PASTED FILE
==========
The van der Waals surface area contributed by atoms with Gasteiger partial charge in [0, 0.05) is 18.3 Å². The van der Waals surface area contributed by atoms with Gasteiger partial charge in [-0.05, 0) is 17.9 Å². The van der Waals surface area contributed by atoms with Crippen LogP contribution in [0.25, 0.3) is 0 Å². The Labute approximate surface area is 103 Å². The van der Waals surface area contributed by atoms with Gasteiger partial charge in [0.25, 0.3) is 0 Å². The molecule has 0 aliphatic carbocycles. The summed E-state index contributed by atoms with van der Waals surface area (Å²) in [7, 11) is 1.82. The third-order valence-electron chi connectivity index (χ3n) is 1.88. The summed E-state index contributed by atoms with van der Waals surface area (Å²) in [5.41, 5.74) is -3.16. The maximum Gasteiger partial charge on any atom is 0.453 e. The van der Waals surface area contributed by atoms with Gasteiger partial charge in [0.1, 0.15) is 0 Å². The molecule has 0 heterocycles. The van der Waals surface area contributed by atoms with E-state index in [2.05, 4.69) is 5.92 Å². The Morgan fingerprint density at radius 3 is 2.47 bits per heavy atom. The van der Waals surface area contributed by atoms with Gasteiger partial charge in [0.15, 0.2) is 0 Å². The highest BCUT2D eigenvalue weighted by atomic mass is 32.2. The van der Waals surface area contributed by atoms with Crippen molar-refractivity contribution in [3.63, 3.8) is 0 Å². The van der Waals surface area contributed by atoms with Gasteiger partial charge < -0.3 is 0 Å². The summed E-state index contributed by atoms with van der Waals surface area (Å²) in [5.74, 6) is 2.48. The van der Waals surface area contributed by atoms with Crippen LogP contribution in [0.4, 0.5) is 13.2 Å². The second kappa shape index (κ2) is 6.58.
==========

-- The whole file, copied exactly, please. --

The van der Waals surface area contributed by atoms with Gasteiger partial charge in [0, 0.05) is 18.3 Å². The van der Waals surface area contributed by atoms with Gasteiger partial charge in [-0.05, 0) is 17.9 Å². The van der Waals surface area contributed by atoms with Crippen LogP contribution in [0.25, 0.3) is 0 Å². The Labute approximate surface area is 103 Å². The van der Waals surface area contributed by atoms with Gasteiger partial charge in [0.25, 0.3) is 0 Å². The molecule has 0 aliphatic carbocycles. The summed E-state index contributed by atoms with van der Waals surface area (Å²) in [7, 11) is 1.82. The third-order valence-electron chi connectivity index (χ3n) is 1.88. The summed E-state index contributed by atoms with van der Waals surface area (Å²) in [5.41, 5.74) is -3.16. The maximum Gasteiger partial charge on any atom is 0.453 e. The van der Waals surface area contributed by atoms with Gasteiger partial charge in [0.1, 0.15) is 0 Å². The molecule has 0 heterocycles. The van der Waals surface area contributed by atoms with E-state index in [2.05, 4.69) is 5.92 Å². The Morgan fingerprint density at radius 3 is 2.47 bits per heavy atom. The van der Waals surface area contributed by atoms with Gasteiger partial charge in [0.15, 0.2) is 0 Å². The highest BCUT2D eigenvalue weighted by atomic mass is 32.2. The van der Waals surface area contributed by atoms with Crippen molar-refractivity contribution in [3.63, 3.8) is 0 Å². The van der Waals surface area contributed by atoms with Gasteiger partial charge < -0.3 is 0 Å². The summed E-state index contributed by atoms with van der Waals surface area (Å²) in [5.74, 6) is 2.48. The van der Waals surface area contributed by atoms with Crippen LogP contribution in [0.4, 0.5) is 13.2 Å². The second kappa shape index (κ2) is 6.58.